Copyright stays in place life of the author plus a certain set of years. So classical songs more than 100 years old would not have any issues.
     
  15. overedge

    overedge Well-Known Member

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    Yes, we know that. And that is why the Olympics are requiring permission from the writer, the producer, and the performer.
     
  16. barbk

    barbk Well-Known Member

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    I think they're going to have problems with rebroadcast rights. Plus, rights are country-specific. I seem to recall when this came up a few years ago that music used in competition has different rights issues than does rebroadcast of that competition -- I think there was a quote by someone (Doug Wilson?) explaining why some compilations didn't include routines that were notable for their absence, and why some other compilations substituted alternate music. And with some music recorded long ago, even figuring out who might be the rights holder could be pretty difficult. How's that supposed to work with all the governmentally-sponsored orchestras in what used to be Czechoslovakia or the former Yugoslavia?

    Our local library foundation holds rights to the poetry and stories of a fairly prolific children's writer. I was rather astonished to see the complexity of rights negotiations even when the poem(s) is being included in something fairly standard like a book, especially now that books (and even textbooks) are now available in print and e-book formats. I feel sorry for the rights person who has to individually negotiate rights for each and every poem used in an anthology or reader. Our foundation's agent executes a separate rights agreement for every use.
     
  17. blueglass

    blueglass New Member

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    I think that in Canada copyright is life plus fifty years. I recall a story about Isabelle Brasseur having to personally contact the singer/songwriter directly to get permission to use his song at the 94 Olympics.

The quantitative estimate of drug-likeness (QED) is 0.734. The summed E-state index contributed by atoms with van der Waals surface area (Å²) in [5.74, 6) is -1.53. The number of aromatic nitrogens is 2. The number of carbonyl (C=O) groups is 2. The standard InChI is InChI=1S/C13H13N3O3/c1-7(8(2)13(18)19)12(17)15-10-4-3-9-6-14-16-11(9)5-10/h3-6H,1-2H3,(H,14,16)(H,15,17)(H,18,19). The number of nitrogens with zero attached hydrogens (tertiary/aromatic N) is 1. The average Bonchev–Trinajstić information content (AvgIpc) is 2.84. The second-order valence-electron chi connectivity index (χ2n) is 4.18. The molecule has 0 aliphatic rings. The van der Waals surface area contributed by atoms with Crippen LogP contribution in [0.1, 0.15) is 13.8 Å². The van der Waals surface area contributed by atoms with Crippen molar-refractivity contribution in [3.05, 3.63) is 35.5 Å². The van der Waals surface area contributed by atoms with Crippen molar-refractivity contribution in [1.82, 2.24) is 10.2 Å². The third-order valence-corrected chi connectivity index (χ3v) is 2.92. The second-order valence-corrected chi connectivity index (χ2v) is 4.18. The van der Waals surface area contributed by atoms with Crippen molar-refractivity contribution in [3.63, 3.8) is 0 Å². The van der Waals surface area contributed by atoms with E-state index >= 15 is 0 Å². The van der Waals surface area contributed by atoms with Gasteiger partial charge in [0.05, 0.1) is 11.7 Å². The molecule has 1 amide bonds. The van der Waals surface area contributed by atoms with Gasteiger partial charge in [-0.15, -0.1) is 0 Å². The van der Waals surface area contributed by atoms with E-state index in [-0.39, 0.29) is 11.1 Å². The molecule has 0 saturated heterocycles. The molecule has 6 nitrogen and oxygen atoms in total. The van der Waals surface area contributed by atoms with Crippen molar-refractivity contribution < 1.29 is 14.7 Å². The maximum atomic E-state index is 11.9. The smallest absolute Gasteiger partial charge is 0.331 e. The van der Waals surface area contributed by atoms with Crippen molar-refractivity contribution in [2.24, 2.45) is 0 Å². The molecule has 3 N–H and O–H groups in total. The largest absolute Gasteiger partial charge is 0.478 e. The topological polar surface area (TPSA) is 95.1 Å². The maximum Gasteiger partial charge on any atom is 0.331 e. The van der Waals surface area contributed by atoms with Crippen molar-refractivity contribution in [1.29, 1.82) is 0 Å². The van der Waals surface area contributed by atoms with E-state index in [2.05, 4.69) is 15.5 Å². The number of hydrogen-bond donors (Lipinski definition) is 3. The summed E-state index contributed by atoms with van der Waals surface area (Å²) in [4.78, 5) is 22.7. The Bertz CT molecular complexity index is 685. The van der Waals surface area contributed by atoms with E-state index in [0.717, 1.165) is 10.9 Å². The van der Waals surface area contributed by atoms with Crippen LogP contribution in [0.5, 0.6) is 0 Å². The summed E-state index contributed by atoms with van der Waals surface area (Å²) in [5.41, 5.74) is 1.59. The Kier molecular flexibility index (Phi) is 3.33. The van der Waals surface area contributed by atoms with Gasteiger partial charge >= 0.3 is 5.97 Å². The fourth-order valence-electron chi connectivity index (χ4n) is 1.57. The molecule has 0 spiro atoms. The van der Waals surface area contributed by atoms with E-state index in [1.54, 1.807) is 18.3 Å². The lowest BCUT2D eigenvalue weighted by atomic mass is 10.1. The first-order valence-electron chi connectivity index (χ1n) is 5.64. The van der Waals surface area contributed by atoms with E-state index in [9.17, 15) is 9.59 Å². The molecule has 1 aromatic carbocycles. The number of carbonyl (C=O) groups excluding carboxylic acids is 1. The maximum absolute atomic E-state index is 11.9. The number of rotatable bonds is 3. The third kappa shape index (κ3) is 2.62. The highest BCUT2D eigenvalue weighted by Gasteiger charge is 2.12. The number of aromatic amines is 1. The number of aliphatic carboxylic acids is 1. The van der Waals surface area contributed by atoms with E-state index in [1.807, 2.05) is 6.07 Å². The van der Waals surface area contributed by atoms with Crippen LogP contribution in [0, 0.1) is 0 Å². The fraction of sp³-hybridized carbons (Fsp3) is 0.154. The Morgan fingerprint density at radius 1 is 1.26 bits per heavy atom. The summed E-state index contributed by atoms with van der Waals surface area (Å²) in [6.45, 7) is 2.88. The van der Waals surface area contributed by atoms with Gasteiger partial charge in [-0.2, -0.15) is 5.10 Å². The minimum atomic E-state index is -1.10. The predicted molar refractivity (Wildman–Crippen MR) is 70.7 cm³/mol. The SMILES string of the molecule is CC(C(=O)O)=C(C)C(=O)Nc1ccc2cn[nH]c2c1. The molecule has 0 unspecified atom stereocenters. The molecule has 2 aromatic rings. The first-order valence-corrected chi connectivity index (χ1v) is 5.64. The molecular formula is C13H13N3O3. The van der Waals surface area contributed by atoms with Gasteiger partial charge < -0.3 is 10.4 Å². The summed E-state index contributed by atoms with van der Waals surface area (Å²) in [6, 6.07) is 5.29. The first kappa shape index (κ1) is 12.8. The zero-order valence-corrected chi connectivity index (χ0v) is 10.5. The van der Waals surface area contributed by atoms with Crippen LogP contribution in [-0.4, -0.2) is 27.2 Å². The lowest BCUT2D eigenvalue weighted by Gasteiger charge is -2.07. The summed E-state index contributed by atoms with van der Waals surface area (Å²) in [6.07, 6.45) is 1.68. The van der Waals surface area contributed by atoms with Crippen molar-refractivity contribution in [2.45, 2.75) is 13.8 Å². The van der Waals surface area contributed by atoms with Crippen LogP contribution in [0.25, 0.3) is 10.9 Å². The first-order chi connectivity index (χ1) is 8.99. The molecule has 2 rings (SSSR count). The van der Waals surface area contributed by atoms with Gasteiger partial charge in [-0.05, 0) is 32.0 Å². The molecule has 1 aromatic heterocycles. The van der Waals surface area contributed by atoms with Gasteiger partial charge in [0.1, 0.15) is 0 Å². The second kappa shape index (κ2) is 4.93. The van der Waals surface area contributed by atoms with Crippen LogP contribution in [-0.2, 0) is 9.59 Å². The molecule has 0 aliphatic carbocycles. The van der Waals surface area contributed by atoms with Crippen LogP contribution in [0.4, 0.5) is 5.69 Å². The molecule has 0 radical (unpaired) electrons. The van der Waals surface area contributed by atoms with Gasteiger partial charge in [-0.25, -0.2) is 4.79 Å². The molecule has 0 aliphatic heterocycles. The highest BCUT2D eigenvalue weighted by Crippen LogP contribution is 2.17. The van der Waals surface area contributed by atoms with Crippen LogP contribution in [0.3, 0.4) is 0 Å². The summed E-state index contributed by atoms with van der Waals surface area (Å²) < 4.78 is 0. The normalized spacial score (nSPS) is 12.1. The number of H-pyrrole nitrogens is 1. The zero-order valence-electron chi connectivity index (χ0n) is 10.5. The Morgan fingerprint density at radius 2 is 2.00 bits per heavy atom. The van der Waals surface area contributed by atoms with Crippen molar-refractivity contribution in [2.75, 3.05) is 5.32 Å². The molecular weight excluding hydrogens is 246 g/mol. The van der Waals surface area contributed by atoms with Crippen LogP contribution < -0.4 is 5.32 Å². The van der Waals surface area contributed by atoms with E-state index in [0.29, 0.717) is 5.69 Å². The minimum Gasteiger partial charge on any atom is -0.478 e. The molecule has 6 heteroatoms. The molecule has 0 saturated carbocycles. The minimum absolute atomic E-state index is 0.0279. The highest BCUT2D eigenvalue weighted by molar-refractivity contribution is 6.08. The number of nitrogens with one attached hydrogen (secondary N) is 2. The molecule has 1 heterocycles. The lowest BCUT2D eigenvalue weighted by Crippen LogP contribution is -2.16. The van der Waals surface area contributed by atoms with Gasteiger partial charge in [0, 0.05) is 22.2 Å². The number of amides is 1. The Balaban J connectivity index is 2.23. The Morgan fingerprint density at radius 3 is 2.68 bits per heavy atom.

18. Aceon6

    Aceon6 Get off my lawn

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    And for those of us who are sick and tired of endless programs to Swan Lake and the like, there you have it.
     
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  19. Ziggy

    Ziggy Well-Known Member

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    All this is why intellectual property and copyright laws are one of the biggest piles of crap ever thought up by mankind. :mad:
     
  20. jiejie

    jiejie Active Member

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    Ziggy, you wouldn't say that if you were at the forefront of developing IP that then gets stolen, replicated, and somebody else steals profits that should have gone to you. No IP protection ends up with few willing to go to the trouble to develop anything worthwhile.

    In the scheme of things, skaters wanting to use music still under copyright restrictions and having to get permissions is more of an annoying task, not a tragedy. It should be dealt with at the time music selections are being considered for an upcoming season, so any refusals are known about before effort is put into choreography. There is a Big World of music out there and there is plenty that is no longer under copyright and that is not Carmen or Swan Lake. There are also plenty of modern songwriters and producers that would be happy to have their work in front of a larger public audience, with proper credit given and/or fees paid. Not all of them are protective to the Prince level. I just don't see this as anything more than another item on the Serious Skater's checklist, like getting the costume made and the boots broken in.
     
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  21. barbk

    barbk Well-Known Member

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    I'm in the middle: I'm all in favor of paying the rights owners, but I think that there should be a master database with pre-determined rights charges (which could vary based on type of usage) and a clearinghouse that would handle the rights. The current system is way, way too complicated and imposes a lot of costs on both the person trying to use the music and on the rights holder(s). It is much like the theoretical "use" taxes that various states and municipalities would like consumers to pay when they purchase an item on the internet without paying sales taxes: every time reporters have investigated this, it turns out that the computations are so freakin complicated that nobody in their right mind as an individual consumer would do it, but states aren't willing to enforce a simpler, uniform model.